According to a report from the International City Management Association, one in three local governments are oblivious about how often their information systems are attacked by would-be cybercriminals.
(TNS) — Places such as Baltimore and Atlanta have been hit with massive cyberattacks in recent years, but it's not just major cities that are at risk of losing data or having their systems hacked. Smaller municipalities are also targets.
According to a 2019 report from the International City Management Association, approximately one in three local governments do not know how frequently their information system is subject to attacks, incidents and breaches. Of those that do, 60 percent report they are subject to daily cyberattacks, often hourly or more.
Tiffany Schoenike, chief operating officer for the National Cyber Security Alliance, warns smaller municipalities are just as likely as larger cities to be the target of an attack. This could include anything from sensitive data being lost or stolen to systems being locked with the only recourse paying the hacker to regain access.
"Sometimes funding levels make things worse," Schoenike said. "This could be from not being able to afford the right kinds of technology, or not being able to hire the best people for the job."
But ultimately, hackers won't discriminate based on the type of government or system they target.
"They go where the money is," she said. "Just like some criminals rob banks and others rob convenience stores, every hacker is different. That's why every community, large or small, needs to be protected."
Phishing, Schoenike said, remains one of the most-effective methods for hackers to gain access to a city or town's data. The act, which involves a cybercriminal posing as a legitimate person or company as a way to obtain private information, is nothing new. But the methods used are constantly being refined.
In Cambridge, phishing is one of the most time-consuming challenges the city faces, according to Lee Gianetti, director of communications for the city of Cambridge.
Not including schools and public safety, the city receives about 45,000 email messages a day, 15,000 of which are some type of malware, phishing, or ransomware. The city's Information Technology department uses a Microsoft product to replace all email links with a vetted clean link, preventing the common technique in scams of misdirecting logins, Gianetti said.
The product reduces risk, but is far from perfect and incorrectly classifies many messages, he said. In the meantime, the city is looking into other companies offering similar products to further reduce phishing attempts.
"We do understand there is no solution that will 100% successfully block everything, but we are constantly researching new tools and ideas to remediate low-level threats and prioritize investigation of critical threats that require human judgement," he said.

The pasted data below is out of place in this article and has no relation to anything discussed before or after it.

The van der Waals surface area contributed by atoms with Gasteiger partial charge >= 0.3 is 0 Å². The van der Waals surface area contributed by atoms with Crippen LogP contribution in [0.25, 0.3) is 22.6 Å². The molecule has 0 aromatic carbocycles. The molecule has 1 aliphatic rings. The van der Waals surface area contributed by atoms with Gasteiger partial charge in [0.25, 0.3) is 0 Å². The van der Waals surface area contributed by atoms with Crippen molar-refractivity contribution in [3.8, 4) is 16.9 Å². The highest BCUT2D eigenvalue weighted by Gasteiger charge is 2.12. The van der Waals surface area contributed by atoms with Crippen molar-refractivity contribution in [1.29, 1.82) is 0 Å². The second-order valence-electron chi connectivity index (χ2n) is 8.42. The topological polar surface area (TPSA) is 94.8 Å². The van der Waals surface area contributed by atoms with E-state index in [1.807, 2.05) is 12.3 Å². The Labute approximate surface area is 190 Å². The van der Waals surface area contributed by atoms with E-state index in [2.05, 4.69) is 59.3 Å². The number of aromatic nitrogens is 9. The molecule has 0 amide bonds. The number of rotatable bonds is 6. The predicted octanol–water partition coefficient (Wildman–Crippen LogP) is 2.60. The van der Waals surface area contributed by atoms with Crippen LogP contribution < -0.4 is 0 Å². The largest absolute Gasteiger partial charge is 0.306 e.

Although, Gianetti didn't offer any specific phishing attacks in Cambridge, other communities around the state have reported similar issues.
A Melrose Police detective's laptop was infected in 2016 through a phishing attack, after an officer opened an attachment that set off a virus and encrypted all of the data on the computer. The attack compelled the department to pay nearly $500 for a Bitcoin ransom to regain control of its network. The city's technology director transferred the digital currency to the hackers via a mobile app, following instructions the hackers had left on the laptop.
Officials in Leominster paid $10,000 in Bitcoin last year when a similar incident occurred involving the school district's computer systems, which affected every school in the district.
A computer virus shut down municipal computers in New Bedford in early July, and nearly two weeks later city officials were implementing restoration plans on its municipal computer network. The city had released little information as of July 17, but said that the virus at least shut down some of the computers at both City Hall and in the Fire Department.
Cambridge's IT department has a fiscal 2020 budget of $9.1 million. Teaching municipal employees about the dangers of cyberhacking, including identifying phishing and email scams, is part of an increased investment over the last four years. The city also recently hired a new security manager and a technical training specialist to improve cybersecurity.
"Educating employees about the phishing phenomenon is imperative for overall protection and could be considered the last layer of protection to avoid a breach," Gianetti said. "We are continuing the cybersecurity education for the foreseeable future."
Schoenike said the education of municipal employees, regardless of their comfort and familiarity with technology, is crucial.
"You can have the best tech in place, but if one person clicks on a link they shouldn't, or opens the wrong attachment, that's all some people need to gain access," she said. "And these criminals are getting very good at disguising themselves, so people think they're dealing with something that is safe and secure."
©2019 Wicked Local Metro, Needham, Mass. Distributed by Tribune Content Agency, LLC.